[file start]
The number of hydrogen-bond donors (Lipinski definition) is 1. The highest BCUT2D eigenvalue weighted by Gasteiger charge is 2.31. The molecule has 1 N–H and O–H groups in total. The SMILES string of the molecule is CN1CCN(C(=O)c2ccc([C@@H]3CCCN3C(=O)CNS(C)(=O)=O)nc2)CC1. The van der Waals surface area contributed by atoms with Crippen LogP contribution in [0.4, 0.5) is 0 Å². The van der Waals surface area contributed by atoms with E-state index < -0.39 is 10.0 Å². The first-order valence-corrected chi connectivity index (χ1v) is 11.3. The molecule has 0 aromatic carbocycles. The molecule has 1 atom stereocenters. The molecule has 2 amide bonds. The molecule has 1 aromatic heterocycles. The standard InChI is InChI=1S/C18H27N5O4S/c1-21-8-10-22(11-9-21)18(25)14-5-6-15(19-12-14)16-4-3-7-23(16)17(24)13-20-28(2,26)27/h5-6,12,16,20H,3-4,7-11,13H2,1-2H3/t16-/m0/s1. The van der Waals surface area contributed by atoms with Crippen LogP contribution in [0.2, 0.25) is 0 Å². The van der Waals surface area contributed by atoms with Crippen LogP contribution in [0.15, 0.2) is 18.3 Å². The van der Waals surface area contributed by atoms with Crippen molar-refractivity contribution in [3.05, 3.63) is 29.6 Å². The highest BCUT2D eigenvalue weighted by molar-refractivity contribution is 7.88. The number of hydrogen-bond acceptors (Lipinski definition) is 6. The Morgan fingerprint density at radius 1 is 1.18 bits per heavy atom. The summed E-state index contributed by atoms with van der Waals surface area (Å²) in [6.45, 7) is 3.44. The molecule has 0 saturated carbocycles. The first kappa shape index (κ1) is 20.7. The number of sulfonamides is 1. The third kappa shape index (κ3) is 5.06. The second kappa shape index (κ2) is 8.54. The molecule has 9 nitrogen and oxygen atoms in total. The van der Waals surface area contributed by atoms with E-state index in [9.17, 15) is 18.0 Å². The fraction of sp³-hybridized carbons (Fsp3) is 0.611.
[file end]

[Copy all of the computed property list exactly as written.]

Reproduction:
The number of hydrogen-bond donors (Lipinski definition) is 1. The highest BCUT2D eigenvalue weighted by Gasteiger charge is 2.31. The molecule has 1 N–H and O–H groups in total. The SMILES string of the molecule is CN1CCN(C(=O)c2ccc([C@@H]3CCCN3C(=O)CNS(C)(=O)=O)nc2)CC1. The van der Waals surface area contributed by atoms with Crippen LogP contribution in [0.4, 0.5) is 0 Å². The van der Waals surface area contributed by atoms with E-state index < -0.39 is 10.0 Å². The first-order valence-corrected chi connectivity index (χ1v) is 11.3. The molecule has 0 aromatic carbocycles. The molecule has 1 atom stereocenters. The molecule has 2 amide bonds. The molecule has 1 aromatic heterocycles. The standard InChI is InChI=1S/C18H27N5O4S/c1-21-8-10-22(11-9-21)18(25)14-5-6-15(19-12-14)16-4-3-7-23(16)17(24)13-20-28(2,26)27/h5-6,12,16,20H,3-4,7-11,13H2,1-2H3/t16-/m0/s1. The van der Waals surface area contributed by atoms with Crippen LogP contribution in [0.2, 0.25) is 0 Å². The van der Waals surface area contributed by atoms with Crippen LogP contribution in [0.15, 0.2) is 18.3 Å². The van der Waals surface area contributed by atoms with Crippen molar-refractivity contribution in [3.05, 3.63) is 29.6 Å². The highest BCUT2D eigenvalue weighted by molar-refractivity contribution is 7.88. The number of hydrogen-bond acceptors (Lipinski definition) is 6. The Morgan fingerprint density at radius 1 is 1.18 bits per heavy atom. The summed E-state index contributed by atoms with van der Waals surface area (Å²) in [6.45, 7) is 3.44. The molecule has 0 saturated carbocycles. The first kappa shape index (κ1) is 20.7. The number of sulfonamides is 1. The third kappa shape index (κ3) is 5.06. The second kappa shape index (κ2) is 8.54. The molecule has 9 nitrogen and oxygen atoms in total. The van der Waals surface area contributed by atoms with E-state index in [9.17, 15) is 18.0 Å². The fraction of sp³-hybridized carbons (Fsp3) is 0.611.